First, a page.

Norma’s next few films such as, A Free Soul 1931, Strange Interlude 1932 and Riptide 1934, would further cement her image as a relatable modern woman, sophisticated, sexual without being overtly sexy, yet still relatable to her audience. These roles gave Adrian ample opportunities to showcase his sense for current fashion for the modern woman whom leads a life in which she explores relationships, sex and love as an equal to men.
For some of these roles Adrian showcases Norma in the 1930’s classic, bias cut satin sheath gown. This style is closely associated with Jean Harlow. However, Adrian placed Shearer in this style gown as early as A Free Soul 1931. Some sources say Adrian had bra support built into this dress at Norma’s request. However, having viewed the film recently, I see no evidence of this, Norma appears to be bra-less. Regardless, this style had such impact on both Shearer and Adrian, the designer would always refer to the bias satin sheath as “Norma’s Nightgowns”.
By 1934 Hollywood yielded to pressure from several powerful conservative religious groups (notably the Catholic Church) to form the National Legion of Decency which was dedicated to identifying and regulating objectionable content in motion pictures. This form of censorship would essentially remain in place in films until the mid 1960’s. Taste had to replace tease, sexual situations needed to be inferred or implied but never presented directly. For many performers, including Norma, this meant a change of image.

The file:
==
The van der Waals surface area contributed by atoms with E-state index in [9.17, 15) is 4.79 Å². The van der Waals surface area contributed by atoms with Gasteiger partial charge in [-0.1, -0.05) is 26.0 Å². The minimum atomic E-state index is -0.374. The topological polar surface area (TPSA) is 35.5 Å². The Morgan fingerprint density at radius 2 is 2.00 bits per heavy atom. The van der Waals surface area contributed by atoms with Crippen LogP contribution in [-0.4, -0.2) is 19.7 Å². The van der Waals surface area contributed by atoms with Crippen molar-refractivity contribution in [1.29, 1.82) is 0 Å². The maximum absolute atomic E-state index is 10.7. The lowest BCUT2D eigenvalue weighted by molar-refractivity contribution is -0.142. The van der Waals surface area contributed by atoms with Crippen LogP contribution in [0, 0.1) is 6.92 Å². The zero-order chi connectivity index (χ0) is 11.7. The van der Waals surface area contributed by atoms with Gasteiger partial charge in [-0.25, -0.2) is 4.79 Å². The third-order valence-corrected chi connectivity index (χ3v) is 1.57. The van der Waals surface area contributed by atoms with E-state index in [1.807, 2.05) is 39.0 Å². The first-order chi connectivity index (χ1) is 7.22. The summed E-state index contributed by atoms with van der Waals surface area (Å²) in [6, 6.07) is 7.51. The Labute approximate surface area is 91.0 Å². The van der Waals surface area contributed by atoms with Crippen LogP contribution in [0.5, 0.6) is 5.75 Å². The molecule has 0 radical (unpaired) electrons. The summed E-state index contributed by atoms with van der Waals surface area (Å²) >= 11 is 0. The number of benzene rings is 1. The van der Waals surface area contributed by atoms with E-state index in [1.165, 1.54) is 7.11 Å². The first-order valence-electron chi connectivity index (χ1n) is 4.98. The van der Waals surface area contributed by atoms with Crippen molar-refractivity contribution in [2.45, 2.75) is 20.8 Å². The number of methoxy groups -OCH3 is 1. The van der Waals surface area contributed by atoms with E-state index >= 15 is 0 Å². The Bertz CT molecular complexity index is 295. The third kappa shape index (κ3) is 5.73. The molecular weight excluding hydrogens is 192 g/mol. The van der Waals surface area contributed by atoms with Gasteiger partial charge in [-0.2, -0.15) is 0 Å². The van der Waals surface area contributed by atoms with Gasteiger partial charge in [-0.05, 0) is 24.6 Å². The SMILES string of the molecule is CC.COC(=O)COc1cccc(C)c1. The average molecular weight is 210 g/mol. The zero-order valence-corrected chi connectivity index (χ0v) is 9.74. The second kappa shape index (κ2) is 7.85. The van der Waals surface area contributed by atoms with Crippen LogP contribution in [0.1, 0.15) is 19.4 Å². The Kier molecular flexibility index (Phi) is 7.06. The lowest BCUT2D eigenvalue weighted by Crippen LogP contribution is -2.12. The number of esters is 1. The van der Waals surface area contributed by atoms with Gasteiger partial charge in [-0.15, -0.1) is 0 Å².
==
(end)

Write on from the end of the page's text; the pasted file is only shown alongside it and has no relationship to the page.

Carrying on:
Now in her early 30’s, Norma would begin her period as “The First Lady of MGM”. Given the enforcement of the censorship codes beginning in mid 1934, Irving Thalberg wisely began selecting projects for his wife in which to distance the actress from her former “free soul” image. Prestigious period drama’s would follow, with Norma playing Elizabeth Barrett Browning in The Barretts of Wimpole Street 1934 (providing Norma with an Oscar nomination). Norma is gorgeously gowned Adrian, with much emphasis above the waist, as the character spends a good time sitting or reclining and resting due to her over protective father.
Romeo and Juliet 1936, was Norma’s only film of the 1930’s to lose money at the box office. Perhaps Leslie Howard at 42 and Norma at 35 were too old to play Romeo and Juliet, but having viewed the film recently they manage to sustain a certain illusion of the young lovers. Perhaps the film was too “arty” for general audiences at the time. However, Norma looks lovely and her costumes by Adrian reference 1300’s fashion with a Hollywood twist.